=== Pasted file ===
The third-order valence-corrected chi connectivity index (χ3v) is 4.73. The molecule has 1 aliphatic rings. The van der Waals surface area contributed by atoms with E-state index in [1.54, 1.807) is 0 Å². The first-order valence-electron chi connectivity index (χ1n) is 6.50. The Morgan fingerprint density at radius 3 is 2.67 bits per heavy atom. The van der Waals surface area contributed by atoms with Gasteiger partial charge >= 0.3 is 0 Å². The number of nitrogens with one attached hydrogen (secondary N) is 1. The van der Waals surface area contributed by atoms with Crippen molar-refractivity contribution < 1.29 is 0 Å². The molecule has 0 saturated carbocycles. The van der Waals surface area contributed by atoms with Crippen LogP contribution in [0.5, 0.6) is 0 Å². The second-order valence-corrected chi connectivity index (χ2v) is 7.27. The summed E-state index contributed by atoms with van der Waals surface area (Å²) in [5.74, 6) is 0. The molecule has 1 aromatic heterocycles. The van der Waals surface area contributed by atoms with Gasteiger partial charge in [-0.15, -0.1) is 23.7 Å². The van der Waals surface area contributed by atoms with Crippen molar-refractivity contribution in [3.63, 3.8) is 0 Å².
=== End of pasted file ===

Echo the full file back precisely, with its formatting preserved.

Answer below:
The third-order valence-corrected chi connectivity index (χ3v) is 4.73. The molecule has 1 aliphatic rings. The van der Waals surface area contributed by atoms with E-state index in [1.54, 1.807) is 0 Å². The first-order valence-electron chi connectivity index (χ1n) is 6.50. The Morgan fingerprint density at radius 3 is 2.67 bits per heavy atom. The van der Waals surface area contributed by atoms with Gasteiger partial charge >= 0.3 is 0 Å². The number of nitrogens with one attached hydrogen (secondary N) is 1. The van der Waals surface area contributed by atoms with Crippen molar-refractivity contribution < 1.29 is 0 Å². The molecule has 0 saturated carbocycles. The van der Waals surface area contributed by atoms with Crippen LogP contribution in [0.5, 0.6) is 0 Å². The second-order valence-corrected chi connectivity index (χ2v) is 7.27. The summed E-state index contributed by atoms with van der Waals surface area (Å²) in [5.74, 6) is 0. The molecule has 1 aromatic heterocycles. The van der Waals surface area contributed by atoms with Gasteiger partial charge in [-0.15, -0.1) is 23.7 Å². The van der Waals surface area contributed by atoms with Crippen molar-refractivity contribution in [3.63, 3.8) is 0 Å².